Feeling Adrift


My life has changed, it was not a change I looked for or wanted but sometimes things happen that leaves little choice in the matter. I am de facto carer for my husband, Alberto. Alberto has Alzheimer’s disease and as the disease progresses and becomes bigger in our lives so our choices become smaller. Alberto’s world becomes, frighteningly, about a shrinking brain and perceptions, mine about shrinking options.

My path to becoming and being an artist was a thorny one in our relationship. Also, as most artists know, it wasn’t and isn’t easy to find opportunities to get work shown or to sell it. I’ve had some success for my work in those areas, I’ve exhibited and sold but I’d still like to have much wider recognition, be in some public collections etc.

While being interviewed on a radio show recently I was asked why my work was ‘abstract?’ I replied that it just came about because I have a passion to explore the stuff of paint, to explore ideas, to connect with the inner ‘thing’ that drives me and connects us.

There have been many changes in the last two years, some indirectly and some directly linked to Alberto’s Alzheimer’s. We’ve moved home in the last year and I also had to move from my much loved rented studio. I am waiting for building to start on a new studio which will be in the garden of my new home.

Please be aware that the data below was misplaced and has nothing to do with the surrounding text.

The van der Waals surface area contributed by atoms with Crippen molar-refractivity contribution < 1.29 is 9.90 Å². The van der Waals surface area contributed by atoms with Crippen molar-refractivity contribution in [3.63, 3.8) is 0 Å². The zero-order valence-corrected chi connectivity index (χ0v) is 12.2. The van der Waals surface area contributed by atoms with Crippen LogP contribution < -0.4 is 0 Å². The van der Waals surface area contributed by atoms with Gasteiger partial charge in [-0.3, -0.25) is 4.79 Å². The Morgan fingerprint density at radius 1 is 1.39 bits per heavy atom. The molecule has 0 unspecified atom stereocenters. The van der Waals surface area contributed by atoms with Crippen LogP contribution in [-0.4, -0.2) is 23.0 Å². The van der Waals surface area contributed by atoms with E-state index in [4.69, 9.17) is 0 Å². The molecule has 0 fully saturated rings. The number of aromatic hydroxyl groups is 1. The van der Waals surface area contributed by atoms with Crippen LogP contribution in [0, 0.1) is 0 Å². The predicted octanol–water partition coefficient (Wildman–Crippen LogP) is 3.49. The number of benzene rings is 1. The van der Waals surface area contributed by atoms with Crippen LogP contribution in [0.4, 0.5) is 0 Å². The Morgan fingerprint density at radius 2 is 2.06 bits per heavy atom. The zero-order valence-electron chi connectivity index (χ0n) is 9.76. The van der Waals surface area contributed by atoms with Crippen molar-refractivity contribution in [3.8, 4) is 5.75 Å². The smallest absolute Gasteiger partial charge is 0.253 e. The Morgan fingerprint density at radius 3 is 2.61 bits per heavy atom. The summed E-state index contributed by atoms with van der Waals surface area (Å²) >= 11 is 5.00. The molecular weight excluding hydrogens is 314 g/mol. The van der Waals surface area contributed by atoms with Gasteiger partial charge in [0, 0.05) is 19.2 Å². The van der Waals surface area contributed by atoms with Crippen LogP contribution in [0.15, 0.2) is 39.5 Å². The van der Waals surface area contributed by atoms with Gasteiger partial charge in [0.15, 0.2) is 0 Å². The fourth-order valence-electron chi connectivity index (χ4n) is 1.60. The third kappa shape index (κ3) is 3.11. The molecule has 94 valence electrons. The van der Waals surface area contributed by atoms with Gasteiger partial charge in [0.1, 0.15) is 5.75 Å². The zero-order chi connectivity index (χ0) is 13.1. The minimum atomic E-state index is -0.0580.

When the new studio was planned it would have been possible for me to work in there while keeping a light eye out for Alberto, however now things have changed and I’m fairly sure I will have to have help in having someone with him while I’m in the studio even though it will be just yards away.

I have not had a studio where I can work for some months now and I find that very hard and frustrating. This has also coincided with Alberto needing more supervision, it’s now 24/7 and that is also hard. For a little respite for me and a change for him he has now attended a day care centre. Alberto attends the Centre for just one day a week from 10 until 3 o’clock. He has now been three times. It is this, my day ‘off’ that I find to be rather strange.

In theory I will have time to work in the studio when it is built on this day ‘off’.

On the first day I rushed around like a mad thing doing all the errands that are difficult to do when I have Alberto with me. The second day I met friends for coffee as well as doing all the errands.

The last day ‘off’ I spent the first hour trying to sort out Alberto’s medical appointment by having to actually go to the hospital. It was an appointment that arrived in the post the previous day and was for the one day where I have managed to organize home care for him so I can go with a friend to London to visit a gallery. I’d tried to change the appointment by phone which embroiled me in a Kafkaesque nightmare with the hospital’s automated phone system so it seemed simpler to just go to the hospital and rebook it.